Climate Politics: Biden Executive Order Includes Role for Ex-Im Bank

President Joe Biden delivers remarks on climate change prior to signing executive orders at the White House, January 27, 2021. (Kevin Lamarque/Reuters)

At the end of January, President Biden issued an executive order to combat climate change. The whole thing is what you’d expect from this administration. The EO is lots of signaling to the climate crowd, and it will likely offer fertile grounds for government failures and nasty unintended consequences. 

Yet there is one aspect of the order that especially caught my attention:

(h) The Secretary of State, the Secretary of the Treasury, and the Secretary of Energy shall work together and with the Export–Import Bank of the United States, the Chief Executive Officer of the DFC, and the heads of other agencies and partners, as appropriate, to identify steps through which the United States can promote ending international financing of carbon-intensive fossil fuel-based energy while simultaneously advancing sustainable development and a green recovery, in consultation with the Assistant to the President for National Security Affairs.

I find this provision interesting because, while I don’t know much about the DFC, I know a lot about the Ex-Im Bank. And my knowledge of the agency assures me that asking Ex-Im officials to “identify steps through which the United States can promote ending international financing of carbon-intensive fossil fuel-based energy” is like asking the fox to guard the henhouse.

Indeed, Ex-Im itself has long been, and continues to be, knee-deep in the business of extending financing in the international and domestic oil and gas sector. As I wrote recently:

Some $12 billion of this exposure—26% of the bank’s portfolio—subsidizes the oil and gas industry, and Biden might want to look at this if he’s committed to taking strong action on climate change. Consider the Mexican state-owned oil company Petróleos Mexicanos, which has been hammered for years by mismanagement, underinvestment and low oil prices. For at least 15 years until 2017, the bank had more loans outstanding to Pemex than to any other borrower. (It’s hard to confirm whether that’s still true because the bank stopped disclosing the identities of its largest borrowers.) In 2015 these loans totaled nearly $7 billion. Shortly before last November’s election, the bank’s board pushed through an additional $400 million in financing for Pemex.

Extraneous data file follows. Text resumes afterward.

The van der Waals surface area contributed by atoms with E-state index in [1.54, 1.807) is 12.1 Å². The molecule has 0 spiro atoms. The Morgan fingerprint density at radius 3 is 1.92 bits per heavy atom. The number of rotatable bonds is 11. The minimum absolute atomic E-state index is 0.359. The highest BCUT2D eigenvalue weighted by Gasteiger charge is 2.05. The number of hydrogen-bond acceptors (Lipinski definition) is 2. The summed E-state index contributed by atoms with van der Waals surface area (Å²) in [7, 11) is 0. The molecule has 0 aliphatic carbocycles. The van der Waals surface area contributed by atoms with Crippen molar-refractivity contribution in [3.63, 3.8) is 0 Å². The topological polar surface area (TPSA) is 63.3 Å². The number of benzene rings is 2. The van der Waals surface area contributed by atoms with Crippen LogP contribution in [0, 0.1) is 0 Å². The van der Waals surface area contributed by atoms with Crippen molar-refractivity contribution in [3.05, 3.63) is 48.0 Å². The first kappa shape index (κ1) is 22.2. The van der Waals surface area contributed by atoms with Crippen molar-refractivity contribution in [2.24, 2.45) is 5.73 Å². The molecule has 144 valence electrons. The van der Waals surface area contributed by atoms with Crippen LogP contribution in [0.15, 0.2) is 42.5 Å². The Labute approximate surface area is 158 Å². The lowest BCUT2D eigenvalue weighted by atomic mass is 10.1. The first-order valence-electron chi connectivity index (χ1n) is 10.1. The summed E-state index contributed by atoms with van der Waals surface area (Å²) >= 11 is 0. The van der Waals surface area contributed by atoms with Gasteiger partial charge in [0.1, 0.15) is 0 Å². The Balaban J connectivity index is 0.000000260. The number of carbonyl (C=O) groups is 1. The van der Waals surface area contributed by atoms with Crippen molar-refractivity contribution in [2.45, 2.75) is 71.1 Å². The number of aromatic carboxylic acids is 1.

So allow me to laugh for a second.

The Biden administration shouldn’t count on Ex-Im doing the right thing unless it is compelled to do so. As mentioned above, any mere plea to Ex-Im to stop subsidizing the likes of Pemex and other oil and gas producers falls on deaf ears. Pemex, note, has been an ExIm client for 76 years and maintaining that relationship seems to supersede any other goals. As such, I can hear Ex-Im officials from here. They will say stuff such as: “We will end our support to oil and gas companies when other countries end theirs” or “But China. . . .”

So let’s see if they make progress during multilateral negotiations with other export-credit agencies to agree to end their subsidies together. I won’t hold my breath, of course, since Ex-Im and other export-credit agencies around the world are enslaved to the special interests they support and they will drag their feet as long as they can. And when they fail, Biden should be demanding unilateral action. 

In the end, I predict that all we are likely to get from this EO is bad climate policies such as subsidies to well-connected green companies (see the 1705 loan program) and measures to destroy the domestic oil and gas industries while Ex-Im will continue to subsidize corrupt PEMEX. It’s messed up. 

Veronique de Rugy is a senior research fellow at the Mercatus Center at George Mason University.